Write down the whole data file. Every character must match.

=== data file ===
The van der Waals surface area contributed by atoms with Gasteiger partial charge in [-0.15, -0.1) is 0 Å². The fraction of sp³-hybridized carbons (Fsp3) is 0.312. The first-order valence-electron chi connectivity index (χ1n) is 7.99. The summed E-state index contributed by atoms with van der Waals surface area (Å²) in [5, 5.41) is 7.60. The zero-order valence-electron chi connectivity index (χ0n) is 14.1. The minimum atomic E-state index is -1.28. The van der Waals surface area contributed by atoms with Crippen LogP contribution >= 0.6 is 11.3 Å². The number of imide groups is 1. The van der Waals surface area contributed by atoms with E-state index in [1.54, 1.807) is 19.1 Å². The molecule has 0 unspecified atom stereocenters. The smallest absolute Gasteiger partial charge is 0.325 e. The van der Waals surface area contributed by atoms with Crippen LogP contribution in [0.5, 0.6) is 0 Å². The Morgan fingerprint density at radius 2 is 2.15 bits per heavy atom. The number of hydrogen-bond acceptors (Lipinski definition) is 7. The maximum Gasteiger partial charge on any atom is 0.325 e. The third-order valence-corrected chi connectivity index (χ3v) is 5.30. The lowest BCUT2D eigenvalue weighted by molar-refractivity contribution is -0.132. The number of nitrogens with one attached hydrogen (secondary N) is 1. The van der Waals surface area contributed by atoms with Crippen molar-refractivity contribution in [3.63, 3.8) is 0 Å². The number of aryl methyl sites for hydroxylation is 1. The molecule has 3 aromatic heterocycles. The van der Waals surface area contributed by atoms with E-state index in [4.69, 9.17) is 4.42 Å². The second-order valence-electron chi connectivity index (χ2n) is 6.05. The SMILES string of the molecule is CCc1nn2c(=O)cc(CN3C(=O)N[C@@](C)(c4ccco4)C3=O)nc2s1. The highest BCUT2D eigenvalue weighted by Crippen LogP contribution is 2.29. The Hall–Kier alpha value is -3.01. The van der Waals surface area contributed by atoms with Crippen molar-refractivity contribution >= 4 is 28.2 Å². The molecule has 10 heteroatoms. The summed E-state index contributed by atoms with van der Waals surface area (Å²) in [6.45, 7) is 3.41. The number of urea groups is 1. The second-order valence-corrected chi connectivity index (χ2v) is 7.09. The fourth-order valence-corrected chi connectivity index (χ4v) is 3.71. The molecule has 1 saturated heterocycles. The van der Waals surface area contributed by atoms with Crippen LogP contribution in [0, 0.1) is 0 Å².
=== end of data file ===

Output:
The van der Waals surface area contributed by atoms with Gasteiger partial charge in [-0.15, -0.1) is 0 Å². The fraction of sp³-hybridized carbons (Fsp3) is 0.312. The first-order valence-electron chi connectivity index (χ1n) is 7.99. The summed E-state index contributed by atoms with van der Waals surface area (Å²) in [5, 5.41) is 7.60. The zero-order valence-electron chi connectivity index (χ0n) is 14.1. The minimum atomic E-state index is -1.28. The van der Waals surface area contributed by atoms with Crippen LogP contribution >= 0.6 is 11.3 Å². The number of imide groups is 1. The van der Waals surface area contributed by atoms with E-state index in [1.54, 1.807) is 19.1 Å². The molecule has 0 unspecified atom stereocenters. The smallest absolute Gasteiger partial charge is 0.325 e. The van der Waals surface area contributed by atoms with Crippen LogP contribution in [0.5, 0.6) is 0 Å². The Morgan fingerprint density at radius 2 is 2.15 bits per heavy atom. The number of hydrogen-bond acceptors (Lipinski definition) is 7. The maximum Gasteiger partial charge on any atom is 0.325 e. The third-order valence-corrected chi connectivity index (χ3v) is 5.30. The lowest BCUT2D eigenvalue weighted by molar-refractivity contribution is -0.132. The number of nitrogens with one attached hydrogen (secondary N) is 1. The van der Waals surface area contributed by atoms with Crippen molar-refractivity contribution in [3.63, 3.8) is 0 Å². The number of aryl methyl sites for hydroxylation is 1. The molecule has 3 aromatic heterocycles. The van der Waals surface area contributed by atoms with E-state index in [4.69, 9.17) is 4.42 Å². The second-order valence-electron chi connectivity index (χ2n) is 6.05. The SMILES string of the molecule is CCc1nn2c(=O)cc(CN3C(=O)N[C@@](C)(c4ccco4)C3=O)nc2s1. The highest BCUT2D eigenvalue weighted by Crippen LogP contribution is 2.29. The Hall–Kier alpha value is -3.01. The van der Waals surface area contributed by atoms with Crippen molar-refractivity contribution >= 4 is 28.2 Å². The molecule has 10 heteroatoms. The summed E-state index contributed by atoms with van der Waals surface area (Å²) in [6.45, 7) is 3.41. The number of urea groups is 1. The second-order valence-corrected chi connectivity index (χ2v) is 7.09. The fourth-order valence-corrected chi connectivity index (χ4v) is 3.71. The molecule has 1 saturated heterocycles. The van der Waals surface area contributed by atoms with Crippen LogP contribution in [0, 0.1) is 0 Å².